Mother's Day is always a difficult holiday for me. As with many people my age, I buried my mother a number of years ago. So this day that celebrates mothers can be tough.
I find it especially difficult because my mother and I did not have a good relationship for the majority of my life, especially near the end of hers. My mother was never able to show me any kind of love or affection, no matter how much I showered her with, and this was always an open wound in my life.
I know many other women who have had similar dysfunctional relationships with their mothers, so I know this is not a unique problem. Mother's Day is not the warm and fuzzy holiday for us that it is for women whose mothers are still alive and with whom they have/had close, loving relationships.
I love my mother and miss her terribly even after all these years , but I also longed for her and missed her in much the same way during her actual lifetime. So this post and this poem are for my mother on Mother's Day—and for all the other women out there like me who still long for and miss their mothers, even after their deaths. A complicated woman in a complicated relationship, who, like most mothers , did the best she could, I suspect.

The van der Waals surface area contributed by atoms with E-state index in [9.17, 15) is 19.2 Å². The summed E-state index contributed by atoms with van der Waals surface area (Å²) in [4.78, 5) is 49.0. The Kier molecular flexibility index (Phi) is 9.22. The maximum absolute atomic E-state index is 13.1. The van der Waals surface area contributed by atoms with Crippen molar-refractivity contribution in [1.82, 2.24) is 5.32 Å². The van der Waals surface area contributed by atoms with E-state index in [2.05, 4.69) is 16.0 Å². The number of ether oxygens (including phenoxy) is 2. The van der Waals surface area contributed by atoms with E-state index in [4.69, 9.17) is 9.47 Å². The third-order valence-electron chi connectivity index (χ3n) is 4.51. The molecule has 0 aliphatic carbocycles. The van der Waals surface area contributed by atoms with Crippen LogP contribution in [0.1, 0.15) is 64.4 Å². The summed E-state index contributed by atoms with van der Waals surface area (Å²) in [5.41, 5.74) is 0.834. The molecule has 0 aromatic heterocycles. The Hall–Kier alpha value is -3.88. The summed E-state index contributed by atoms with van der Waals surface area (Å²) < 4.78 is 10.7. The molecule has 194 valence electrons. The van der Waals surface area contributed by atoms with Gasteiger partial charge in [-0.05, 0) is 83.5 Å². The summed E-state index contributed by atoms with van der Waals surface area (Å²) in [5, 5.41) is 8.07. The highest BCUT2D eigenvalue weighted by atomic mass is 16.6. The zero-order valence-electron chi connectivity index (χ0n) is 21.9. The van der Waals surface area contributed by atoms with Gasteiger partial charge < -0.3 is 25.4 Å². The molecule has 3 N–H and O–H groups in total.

CONVERSATION WITH MY MOTHER’S PICTURE
You and Dad were entirely happy here—
(you always wore what was already too young
for me), Dad in purple striped pants,
a Kansas State newsboy’s cap
made for a bigger man’s head.
You both held Wildcat flags and megaphones
to cheer the football team who,
like the rest of the college, despised you
middle-aged townies, arranging for their penicillin
and pregnancy tests and selling them
cameras and stereos at deep discount.
But you were happy
in this picture, before they found
oat-cells in your lungs.
After the verdict, he took you to Disneyland,
this man who married you and your five children
when I was fifteen. He took you cross-country
to visit your family, unseen
since your messy divorce.
He took you to St. Louis
and Six Flags Over Texas and to Topeka
for radiation treatments.
I don’t think he ever believed
you could die. Now he’s going
the same way. And none of us
live in that Wildcat town with the man
who earned his “Dad” the hard way
from suspicious kids and nursed
your last days. For me, this new dying
brings back yours, leaving me only this image
of you both cheering for lucky winners.
Published in Heart's Migration (Tia Chucha Press, 2009)